January 26, 2010

Economy will see a sustained recovery

Brian D. Anderson Sr., president and CEO of the Dalton-Whitfield Chamber of Commerce

As mentioned in my column last week, we received the economic forecast for the national economy, our Georgia economy and our local economy. Dean Robert Sumichrast of the Terry College of Business at the University of Georgia spoke at Tuesday’s “Wake Up Whitfield.” The headline, according to Dean Sumichrast, is “our economy will experience a sustained recovery in 2010.”

A sustained recovery was as positive as he could put it. And although a sustained recovery is not a bed of roses or means that everything is back to normal, it is better than “we are still heading for a cliff.” After experiencing the “Great Recession,” as many are calling it, what is normal? Some have even coined a new term called the new normal. Regardless of what we call the economic period that we are in, it seems the worst is behind us. Although deep recessions are usually followed by explosive growth, this recession will be followed by very slow growth.

Dr. Sumichrast cautioned that although we will see positive economic indicators throughout 2010 with significant improvement in 2011, this recovery will not feel like recovery for a long time. Job losses and high unemployment will continue to weigh down consumer confidence and the overall economic climate throughout 2010. Georgia’s employment will decline from 3.9 million jobs in 2000 to 3.8 million in 2010. All of the jobs created over the last decade plus some will be lost by the middle of 2010.

Job losses and unemployment are a national issue, a Georgia issue, and a local community issue. Unemployment in Georgia will top out around 11 percent by mid-summer. Nationally we have lost 5 percent of all jobs in the Great Recession. Dalton will have lost more than 16 percent. Due to the issues surrounding the housing crisis, we have been hit much harder in Georgia and Dalton than the rest of the country. All the issues that have contributed to our economic plight have also hurt Georgia’s banks much more adversely than any other state. By August 2009, the Dalton MSA (metropolitan statistical area) had the highest unemployment rate in Georgia at 12.8 percent with a loss of more than 6,000 jobs.

There are positives coming out of the Great Recession. People are saving more, with saving rates increasing from 1 percent in 2006 to more than 4 percent in 2009. As jobs do begin to come back in the second quarter of 2010, spending will increase. And as consumer spending increases, it will ignite business spending that will fuel the sustained recovery.

Imports and exports will begin to accelerate, with exports outpacing imports nationally. Georgia will benefit more than most because of the positive impact of imports on our state economy. Because of our ports and the infrastructure associated with imports, Georgia will be positively impacted by the imbalance of imports vs. exports.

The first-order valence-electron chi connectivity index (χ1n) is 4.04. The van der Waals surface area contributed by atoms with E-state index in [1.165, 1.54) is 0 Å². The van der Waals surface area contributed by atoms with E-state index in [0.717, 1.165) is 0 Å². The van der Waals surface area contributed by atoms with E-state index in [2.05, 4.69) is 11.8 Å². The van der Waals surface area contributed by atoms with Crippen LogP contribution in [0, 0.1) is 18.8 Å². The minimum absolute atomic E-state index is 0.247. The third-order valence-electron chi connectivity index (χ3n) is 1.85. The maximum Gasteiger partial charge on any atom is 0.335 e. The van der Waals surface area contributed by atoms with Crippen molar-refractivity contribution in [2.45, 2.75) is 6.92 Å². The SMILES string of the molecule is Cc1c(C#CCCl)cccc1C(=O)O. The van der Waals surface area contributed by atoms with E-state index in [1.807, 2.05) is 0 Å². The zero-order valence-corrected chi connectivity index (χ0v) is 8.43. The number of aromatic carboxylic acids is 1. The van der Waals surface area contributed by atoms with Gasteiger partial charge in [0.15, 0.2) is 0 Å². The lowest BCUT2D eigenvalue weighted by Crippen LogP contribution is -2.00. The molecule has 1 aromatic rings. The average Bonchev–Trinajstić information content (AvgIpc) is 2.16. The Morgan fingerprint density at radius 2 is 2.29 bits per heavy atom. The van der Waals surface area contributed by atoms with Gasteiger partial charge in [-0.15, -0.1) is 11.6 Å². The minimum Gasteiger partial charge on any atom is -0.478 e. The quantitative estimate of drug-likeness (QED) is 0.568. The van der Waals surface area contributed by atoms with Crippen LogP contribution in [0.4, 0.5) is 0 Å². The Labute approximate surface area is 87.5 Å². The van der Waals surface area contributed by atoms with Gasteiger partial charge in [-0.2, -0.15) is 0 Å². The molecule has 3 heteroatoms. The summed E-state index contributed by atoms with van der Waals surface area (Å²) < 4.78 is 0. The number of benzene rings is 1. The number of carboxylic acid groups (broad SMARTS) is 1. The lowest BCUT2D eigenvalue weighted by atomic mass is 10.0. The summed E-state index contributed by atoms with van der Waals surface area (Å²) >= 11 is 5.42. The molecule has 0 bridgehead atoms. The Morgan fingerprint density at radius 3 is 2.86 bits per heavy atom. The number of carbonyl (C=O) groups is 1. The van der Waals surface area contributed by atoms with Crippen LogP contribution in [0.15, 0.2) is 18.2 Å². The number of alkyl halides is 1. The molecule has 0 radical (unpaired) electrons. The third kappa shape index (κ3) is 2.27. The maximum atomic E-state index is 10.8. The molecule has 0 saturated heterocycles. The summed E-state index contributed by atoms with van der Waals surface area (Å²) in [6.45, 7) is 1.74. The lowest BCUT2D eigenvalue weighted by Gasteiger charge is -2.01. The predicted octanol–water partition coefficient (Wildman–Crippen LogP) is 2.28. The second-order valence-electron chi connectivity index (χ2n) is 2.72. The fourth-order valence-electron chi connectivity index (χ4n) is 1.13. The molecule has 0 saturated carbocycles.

And because Georgia is still very pro-business, enjoys a low to moderate tax rate, and is an attractive place for business to invest, we will see better than average investment coming into Georgia as businesses expand and relocate. The Great Recession has only heightened Georgia’s attractiveness for business investment. The Georgia Department of Economic Development had 327 projects come to Georgia in 2009. That is a significant increase over 2008. The department is forecasting positive trends for investment in 2010. And many of the recent big announcements (Kia, NCR and IVC) are just beginning to come online or will do so in 2010.

Although foreclosures have been devastating in Georgia and locally, the trends seem to be improving. Dr. Sumichrast and his team do not forecast a second wave of foreclosures. In fact, as people go back to work or begin to get overtime due to businesses not hiring in the short-term, foreclosure exposure should diminish.

The positive news in the housing arena is that existing home pricing has stabilized. Home prices should see growth in 2010. Housing will accelerate Georgia’s economy for the first time since 2005. Although Georgia saw a decrease of 12 percent in home prices, prices in the Dalton MSA only experienced a decrease of 6 percent. Homes in Georgia may actually be undervalued currently.

The residential sector will begin to see growth in 2010. The growth will be double-digit but against very low numbers from 2009. The non-residential sector will be devastatingly dismal. It will more than likely erase the gains from the residential sector.

As Dr. Sumichrast said during his presentation, now is the time to invest, to look for a job or a better job, to start a business, or to look for other economic opportunities. The sustained recovery will not be glamorous or fun but improving nonetheless. Given the actions and posture of our local elected officials, we have the tools necessary to be successful. Our city of Dalton leaders have cut spending and lowered taxes. Whitfield County’s leaders have maintained very low taxes while investing in a new commerce park. Our other municipalities offer good service delivery at minimal costs with minimal if any property taxes.

I am grateful to Dr. Sumichrast and the entire Terry College of Business who have put together a first class economic forecast. His presentation Tuesday enabled a large turnout for the chamber’s first Wake Up Whitfield event for 2010 to be a huge success. Working together, we will continue to be successful in 2010.